Реклама +7(700) 388 81 09
  1. Main
  2. Learn
  3. Life
  4. Entertainment, Style

Gay cowboy opera 'Brokeback Mountain' premieres in Spain 29 января 2014, 13:03

Singing in rich tenor and baritone voices, cowboys doffed their hats and embraced in their underwear in the premiere of an opera adaptation of Oscar-winning film "Brokeback Mountain" in Spain.
  • Vkontakte
  • Facebook
  • Twitter
  • Одноклассники
  • Telegram
  • WhatsApp
  • Found a bug?

Singing in rich tenor and baritone voices, cowboys doffed their hats and embraced in their underwear in the premiere of an opera adaptation of Oscar-winning film "Brokeback Mountain" in Spain on Tuesday, AFP reports. The tragic love story opened to a mixture of cheers and silence the audience at Madrid's top opera house, the Teatro Real, whose director compared it to Wagner and billed it as a gesture in favour gay rights. Peppered with swearwords, the English-language show was a bold move for a top classical venue where traditional-minded audiences have been known to boo work that displeases them. The cowboy lovers, Jack Twist and Ennis del Mar, were played in the 2005 picture by Jake Gyllenhaal and the late Heath Ledger. That film, by Taiwanese director Ang Lee, won three Oscars. On stage in the Spanish capital, the Canadian bass-baritone Daniel Okulitch plays the hesitant Ennis and American tenor Tom Randle his devoted Jack. The theatre's outgoing Belgian director Gerard Mortier said the decision to stage it was "very political" at a time of debate in Europe over issues such as gay marriage. "We have seen a lot of people suffering from this taboo in society," he said. The show "is absolutely universal," he told a news conference ahead of the premiere. "It reflects on society and the human condition." Mixed audience reaction The show has caused little public controversy in Spain, where gay marriage is legal. The cowboys play out their tale of secret love in homophobic 1960s Wyoming against a photographic backdrop of brooding mountains. Their voices soar over New York composer Charles Wuorinen's score, ominous brass and strings sounding from the orchestra pit as the doomed romance moves to its climax. Wuorinen called on the US writer Annie Proulx, 78, author of the short story on which the film was based, to write the libretto. At the Teatro Real, it followed a production of another tale of forbidden love, Wagner's epic "Tristan and Isolde". Mortier said he deliberately staged the two shows back-to-back, seeing parallels between the cowboys and the mythical knight and princess of Richard Wagner's masterpiece. "Tristan, Isolde, Jack, Ennis -- they all don't understand what's happening to them but are all prepared to die for the love they feel," he said in notes accompanying the production. The Pulitzer Prize-winning composer Wuorinen, 75, told AFP he was "more interested in the fundamental human problem" of the characters than in making a show about gay rights. "But if it helps, that's fine," he added. Dressed in cowboy hats and boots, putting up tents and drinking by a campfire before falling into each others' arms, Jack and Ennis sing a punchy libretto crackling with slang. "I ain't no queer," growls Ennis, in denial after spending the night in Jack's tent on the mountain where the two are minding sheep one summer. Coming down from the mountain, the two part ways and start families as Ennis resists Jack's pleas for them to live together. But their love haunts them both throughout their lives. Ennis's terse speech blossoms into eloquence in a final lament, as he comes to terms with his love for Jack too late. "Ennis is the conservative and he's struggling with change on a very personal level," Proulx told reporters. "Jack... is the agent for change," she added. "There's that larger struggle that lies over the entire opera, and that is one of the reasons that it appeals to the general public. It's about us." Proulx and Wuorinen received warm applause and calls of "bravo" from some in the audience at the end of Tuesday's premiere, although other spectators appeared less impressed, getting up and leaving immediately at the final curtain. Wuorinen said he was not afraid of displeasing traditional audiences at one of Europe's top opera houses. "What any public, even one that I might know, is going to think or do... it's not my problem," he said. "It's theirs."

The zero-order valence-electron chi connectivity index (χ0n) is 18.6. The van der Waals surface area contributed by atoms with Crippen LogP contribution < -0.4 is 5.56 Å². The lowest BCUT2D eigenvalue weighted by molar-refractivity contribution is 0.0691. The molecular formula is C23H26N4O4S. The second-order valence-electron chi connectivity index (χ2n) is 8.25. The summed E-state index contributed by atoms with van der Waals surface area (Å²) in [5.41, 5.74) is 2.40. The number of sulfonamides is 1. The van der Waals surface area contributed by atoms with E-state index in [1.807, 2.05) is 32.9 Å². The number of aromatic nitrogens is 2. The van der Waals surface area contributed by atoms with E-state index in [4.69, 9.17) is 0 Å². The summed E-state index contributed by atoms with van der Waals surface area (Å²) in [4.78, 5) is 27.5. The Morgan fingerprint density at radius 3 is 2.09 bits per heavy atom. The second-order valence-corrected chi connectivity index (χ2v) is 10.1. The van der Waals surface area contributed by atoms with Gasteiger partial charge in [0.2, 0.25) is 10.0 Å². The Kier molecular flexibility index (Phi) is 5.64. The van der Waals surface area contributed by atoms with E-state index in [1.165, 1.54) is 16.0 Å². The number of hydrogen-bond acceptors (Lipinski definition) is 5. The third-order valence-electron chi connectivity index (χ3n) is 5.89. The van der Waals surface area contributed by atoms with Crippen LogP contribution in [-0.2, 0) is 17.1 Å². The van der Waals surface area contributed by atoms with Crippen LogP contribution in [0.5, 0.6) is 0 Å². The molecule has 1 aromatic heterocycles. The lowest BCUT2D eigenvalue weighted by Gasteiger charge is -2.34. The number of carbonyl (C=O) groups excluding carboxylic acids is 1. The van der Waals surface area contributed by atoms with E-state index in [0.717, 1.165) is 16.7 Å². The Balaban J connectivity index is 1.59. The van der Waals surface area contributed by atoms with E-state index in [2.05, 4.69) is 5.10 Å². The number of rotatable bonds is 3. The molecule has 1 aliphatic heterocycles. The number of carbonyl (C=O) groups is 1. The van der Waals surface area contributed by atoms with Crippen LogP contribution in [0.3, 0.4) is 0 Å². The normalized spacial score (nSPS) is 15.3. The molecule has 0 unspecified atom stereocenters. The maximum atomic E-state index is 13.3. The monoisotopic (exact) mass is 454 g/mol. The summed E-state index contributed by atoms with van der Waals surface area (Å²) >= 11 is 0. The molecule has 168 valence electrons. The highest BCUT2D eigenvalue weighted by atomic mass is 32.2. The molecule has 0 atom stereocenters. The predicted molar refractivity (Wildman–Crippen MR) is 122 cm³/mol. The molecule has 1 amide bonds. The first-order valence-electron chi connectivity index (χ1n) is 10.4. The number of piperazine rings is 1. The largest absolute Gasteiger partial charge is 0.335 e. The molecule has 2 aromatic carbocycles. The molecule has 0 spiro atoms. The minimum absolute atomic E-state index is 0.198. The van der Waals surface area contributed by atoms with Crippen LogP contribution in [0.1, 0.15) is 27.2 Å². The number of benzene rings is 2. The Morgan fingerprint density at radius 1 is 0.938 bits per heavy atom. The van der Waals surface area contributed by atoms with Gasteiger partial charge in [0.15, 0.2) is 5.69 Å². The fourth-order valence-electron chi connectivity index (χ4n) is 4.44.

Join Telegram